nourished.

I’m making a solid effort to cut back on spending and, thanks to my handy dandy finance tracker, I realized that the thing I spend the most money on is food and drink. I’m frugal when I do go out to eat, but I’m still a sucker for takeout and writing sessions over a good breakfast at a café.

 

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If I didn’t write it while chomping on an egg sandwich, did it really count?

 

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Okay, sometimes I get a little wild and go with an almond croissant instead.

 

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And sometimes, I don’t need food at all, just some creamy, dreamy taro bubble tea.

So, I’m working on eating at home as much as possible. All day long, I worked, taking breaks to cook myself quick, cheap meals.

Breakfast: I usually make eggs for myself (shocking, I know), but today I wasn’t in the mood, so I went with my other obsession as of late, waffles with peanut butter and strawberry preserves. I also made myself a big ole cuppa Bustelo sweetened with caramel creamer.

 

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Seriously, I find myself actually craving this breakfast fairly often. Also, these would be great with some fresh fruit.

 

Lunch: Ramen. The comfort food of my youth, swooping in once again to save the day.

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And I still got my egg fix today. Added protein for the win!

Dinner: I jazzed things up a little by making some jasmine rice. I added some amazing black beans that I made via this recipe from The Pioneer Woman. These legit may be the best black beans I’ve ever eaten. Don’t tell my mom. (Trust me, though, I am a huge fan of canned beans. They would work fine here, too.) Throw in some chopped green chilies and sour cream, and you have a quick, cheap meal. Oh, and I also threw some dashes of hot sauce on it for good measure after I took the picture.

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Surprisingly, I not only got a decent amount of work done, I also managed to read a couple of fantastic articles.

The New Yorker: Jia Tolentino’s criticism of the gig economy hits the nail on the goddamn head. A sample: “At the root of this is the American obsession with self-reliance, which makes it more acceptable to applaud an individual for working himself to death than to argue that an individual working himself to death is evidence of a flawed economic system. The contrast between the gig economy’s rhetoric (everyone is always connecting, having fun, and killing it!) and the conditions that allow it to exist (a lack of dependable employment that pays a living wage) makes this kink in our thinking especially clear.”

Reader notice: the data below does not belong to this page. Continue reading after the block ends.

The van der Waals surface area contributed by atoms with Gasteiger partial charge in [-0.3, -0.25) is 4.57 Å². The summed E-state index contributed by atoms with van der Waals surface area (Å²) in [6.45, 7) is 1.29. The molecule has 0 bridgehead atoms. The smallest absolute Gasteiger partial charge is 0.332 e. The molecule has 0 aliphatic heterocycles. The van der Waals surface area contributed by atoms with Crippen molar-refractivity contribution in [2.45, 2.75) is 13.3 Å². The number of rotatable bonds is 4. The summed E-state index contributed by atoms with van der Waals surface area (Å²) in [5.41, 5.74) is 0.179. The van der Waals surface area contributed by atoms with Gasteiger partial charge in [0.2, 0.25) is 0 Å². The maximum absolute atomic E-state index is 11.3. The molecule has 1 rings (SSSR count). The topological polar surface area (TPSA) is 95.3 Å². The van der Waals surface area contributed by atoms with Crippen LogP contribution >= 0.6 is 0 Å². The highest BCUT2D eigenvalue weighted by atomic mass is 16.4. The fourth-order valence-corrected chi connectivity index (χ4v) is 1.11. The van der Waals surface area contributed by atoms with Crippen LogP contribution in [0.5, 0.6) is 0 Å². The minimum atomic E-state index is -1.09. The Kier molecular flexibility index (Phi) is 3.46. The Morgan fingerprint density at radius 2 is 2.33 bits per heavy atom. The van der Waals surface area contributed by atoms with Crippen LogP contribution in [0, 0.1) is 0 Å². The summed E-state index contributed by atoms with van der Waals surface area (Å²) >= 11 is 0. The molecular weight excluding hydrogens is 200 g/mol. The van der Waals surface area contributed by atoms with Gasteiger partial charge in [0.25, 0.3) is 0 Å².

Catapult: Melissa Febos reminding me to put myself and my writing first. I am a perfectionist, and  it’s so easy to forget to forget that when I have a million things going on in my life. This article is the stern talking-to I so desperately need at times. And I really, really, REALLY need to read Abandon Me and Whip Smart. Tell me you wouldn’t want to read everything this woman wrote after reading this: “Patriarchy (and institutional bigotry) conditions us to operate as if we are constantly working at a deficit. In some ways, this is true. You have to work twice as hard to get half the credit. I have spent most of my life trying to be perfect. The best student. The best dishwasher. The best waitress. The best babysitter. The best dominatrix. The best heroin addict. The best professor. I wanted to be good, as if by being good I might prove that I deserved more than the ephemeral esteem of sexist asshats. ”

Belly and brain sufficiently nourished, I think it’s time for me to unwind. You know, I’m starting to really love this blogging thing again. Maybe I’m shouting into the void. I don’t know. But at least I’m saying something.

Until next time,

[sic]

 

 

 

 

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